Ponyo

May 5

2018

Coolidge Corner Theatre Brookline, MA

with

Lisa Lobel

Assistant professor of biology, Wheelock College

Ponyo — Science on Screen Jr. presents: Trashing the ocean

What we pour down our drains doesn't disappear—and fish feel the effects when our discarded chemicals enter the ocean. Dr. Lisa Lobel explains how our trash impacts ocean creatures and how kids can help protect the sea.

Coolidge Corner Theatre Brookline, MA

Film Synopsis

This animated adventure follows a five-year-old boy and his relationship with Ponyo, a goldfish princess who longs to become human after falling in love with him.

The daughter of the king of the ocean, goldfish Ponyo (voiced by Yuria Nara), has all the magic of the sea at her disposal. When five-year-old Sosuke (Hiroki Doi) befriends the spunky little fish, a special connection sparks between the two children, and Ponyo uses her father's magic to transform herself into a human girl. But having a magical fish princess walking around on dry land causes a dangerous imbalance in the world. The two friends must seek help from the greatest powers in the ocean to make things right again. Acclaimed filmmaker Hayao Miyazaki (Howl's Moving Castle) co-wrote and directed this anime film.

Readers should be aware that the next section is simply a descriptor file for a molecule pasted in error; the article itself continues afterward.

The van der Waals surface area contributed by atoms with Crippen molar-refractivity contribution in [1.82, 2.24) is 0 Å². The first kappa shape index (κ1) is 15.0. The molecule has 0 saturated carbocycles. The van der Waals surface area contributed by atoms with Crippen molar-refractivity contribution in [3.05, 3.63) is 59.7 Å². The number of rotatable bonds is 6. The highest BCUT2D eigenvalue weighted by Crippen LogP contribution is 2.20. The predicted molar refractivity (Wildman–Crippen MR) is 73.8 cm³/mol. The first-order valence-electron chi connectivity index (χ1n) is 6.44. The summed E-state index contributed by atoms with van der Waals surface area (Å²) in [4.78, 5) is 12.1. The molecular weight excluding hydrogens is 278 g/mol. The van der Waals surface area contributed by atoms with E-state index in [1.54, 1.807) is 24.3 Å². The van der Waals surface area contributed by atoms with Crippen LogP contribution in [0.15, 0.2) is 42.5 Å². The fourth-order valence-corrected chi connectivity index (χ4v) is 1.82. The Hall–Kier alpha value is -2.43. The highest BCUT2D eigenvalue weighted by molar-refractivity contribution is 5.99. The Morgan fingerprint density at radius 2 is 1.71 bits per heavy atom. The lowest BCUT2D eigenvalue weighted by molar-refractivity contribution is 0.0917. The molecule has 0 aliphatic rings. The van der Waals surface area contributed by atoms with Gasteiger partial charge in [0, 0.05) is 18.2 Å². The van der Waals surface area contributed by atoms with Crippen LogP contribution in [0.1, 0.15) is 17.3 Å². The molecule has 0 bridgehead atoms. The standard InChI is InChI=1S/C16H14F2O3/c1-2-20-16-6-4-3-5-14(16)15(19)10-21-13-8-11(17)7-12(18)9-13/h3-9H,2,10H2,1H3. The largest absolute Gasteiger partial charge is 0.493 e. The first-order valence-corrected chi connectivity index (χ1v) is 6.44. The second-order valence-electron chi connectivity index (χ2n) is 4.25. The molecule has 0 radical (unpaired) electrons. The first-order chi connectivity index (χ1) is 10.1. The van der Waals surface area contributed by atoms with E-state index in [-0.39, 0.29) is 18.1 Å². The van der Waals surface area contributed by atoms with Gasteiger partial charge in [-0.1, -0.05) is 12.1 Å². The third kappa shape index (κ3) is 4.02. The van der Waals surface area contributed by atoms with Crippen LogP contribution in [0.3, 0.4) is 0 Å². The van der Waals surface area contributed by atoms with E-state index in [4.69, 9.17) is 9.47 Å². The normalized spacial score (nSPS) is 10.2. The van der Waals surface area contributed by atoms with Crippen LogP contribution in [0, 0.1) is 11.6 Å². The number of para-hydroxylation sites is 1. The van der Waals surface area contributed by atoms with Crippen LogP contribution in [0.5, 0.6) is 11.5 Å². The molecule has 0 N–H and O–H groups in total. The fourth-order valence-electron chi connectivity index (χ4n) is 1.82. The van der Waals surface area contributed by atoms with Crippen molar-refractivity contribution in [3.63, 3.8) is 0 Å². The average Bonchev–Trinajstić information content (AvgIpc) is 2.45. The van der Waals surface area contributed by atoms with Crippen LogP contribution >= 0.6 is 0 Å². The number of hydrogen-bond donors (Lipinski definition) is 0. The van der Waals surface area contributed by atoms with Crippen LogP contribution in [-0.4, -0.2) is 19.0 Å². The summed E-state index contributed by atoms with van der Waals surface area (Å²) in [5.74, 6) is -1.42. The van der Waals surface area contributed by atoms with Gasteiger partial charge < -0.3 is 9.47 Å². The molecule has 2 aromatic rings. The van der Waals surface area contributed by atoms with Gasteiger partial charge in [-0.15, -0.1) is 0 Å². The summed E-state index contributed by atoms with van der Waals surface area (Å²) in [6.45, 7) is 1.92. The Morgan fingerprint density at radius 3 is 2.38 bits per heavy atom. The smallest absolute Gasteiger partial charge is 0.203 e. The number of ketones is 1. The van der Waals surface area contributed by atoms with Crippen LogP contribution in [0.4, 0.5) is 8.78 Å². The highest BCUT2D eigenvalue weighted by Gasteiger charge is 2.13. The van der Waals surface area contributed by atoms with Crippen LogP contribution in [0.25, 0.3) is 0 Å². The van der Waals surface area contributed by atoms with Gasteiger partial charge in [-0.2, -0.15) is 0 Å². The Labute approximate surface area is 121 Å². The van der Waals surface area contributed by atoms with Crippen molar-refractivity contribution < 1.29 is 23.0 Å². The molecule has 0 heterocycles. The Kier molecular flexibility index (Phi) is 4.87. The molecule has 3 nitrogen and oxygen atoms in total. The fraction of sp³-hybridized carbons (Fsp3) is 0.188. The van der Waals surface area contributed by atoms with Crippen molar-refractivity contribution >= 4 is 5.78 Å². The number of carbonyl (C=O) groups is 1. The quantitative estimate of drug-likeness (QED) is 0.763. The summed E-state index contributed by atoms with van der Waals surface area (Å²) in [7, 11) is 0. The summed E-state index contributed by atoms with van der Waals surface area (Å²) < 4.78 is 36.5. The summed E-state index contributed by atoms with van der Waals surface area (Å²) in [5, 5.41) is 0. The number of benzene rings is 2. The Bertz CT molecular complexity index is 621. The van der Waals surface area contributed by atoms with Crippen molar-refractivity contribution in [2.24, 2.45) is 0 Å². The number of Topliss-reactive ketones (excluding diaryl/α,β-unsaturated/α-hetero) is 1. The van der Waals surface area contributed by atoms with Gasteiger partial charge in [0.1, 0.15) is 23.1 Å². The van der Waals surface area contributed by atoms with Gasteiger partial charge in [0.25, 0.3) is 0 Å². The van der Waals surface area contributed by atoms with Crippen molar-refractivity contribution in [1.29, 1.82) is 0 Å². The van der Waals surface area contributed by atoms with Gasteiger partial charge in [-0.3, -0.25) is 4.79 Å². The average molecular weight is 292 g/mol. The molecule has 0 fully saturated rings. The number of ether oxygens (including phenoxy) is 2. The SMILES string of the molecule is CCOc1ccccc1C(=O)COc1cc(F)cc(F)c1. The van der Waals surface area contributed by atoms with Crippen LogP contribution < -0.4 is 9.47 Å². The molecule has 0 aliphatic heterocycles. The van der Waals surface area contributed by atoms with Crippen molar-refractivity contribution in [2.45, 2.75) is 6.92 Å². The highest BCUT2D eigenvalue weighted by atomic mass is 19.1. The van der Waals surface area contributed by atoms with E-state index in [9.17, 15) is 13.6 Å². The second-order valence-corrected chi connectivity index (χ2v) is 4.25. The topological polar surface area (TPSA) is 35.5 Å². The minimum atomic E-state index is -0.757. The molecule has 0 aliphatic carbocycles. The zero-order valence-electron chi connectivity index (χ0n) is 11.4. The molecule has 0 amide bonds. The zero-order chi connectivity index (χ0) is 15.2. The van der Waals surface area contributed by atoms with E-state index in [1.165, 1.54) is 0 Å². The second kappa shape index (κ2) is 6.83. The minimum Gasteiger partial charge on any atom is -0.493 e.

About the Speaker

Lisa Kerr Lobel is an assistant professor of biology in the Department of Math and Science at Wheelock College. Dr. Lobel is also a Visiting Researcher in the Biology Department at Boston University. She served as the director of the Colleges of the Fenway Center for Sustainability and the Environment from 2013 to 2015.

Within her courses, Dr. Lobel promotes enthusiasm and excitement for science with the ultimate goals of 1) increasing science literacy in order to provide background knowledge and generate interest in environmental and scientific issues, and 2) to emphasize that citizen concern and action can result in far-reaching environmental improvements.

As a marine and environmental biologist, Dr. Lobel's primary research interests focus on impacts of human induced changes in aquatic environments. Specifically, she is interested in understanding contaminant effects on development, reproduction and growth in aquatic organisms and how these can be used as indicators of environmental health. Her current research projects focus on marine conservation and include documenting patterns of diversity in the unique ecological region offshore of Belize. She is also a scuba instructor and active in the scientific diving community.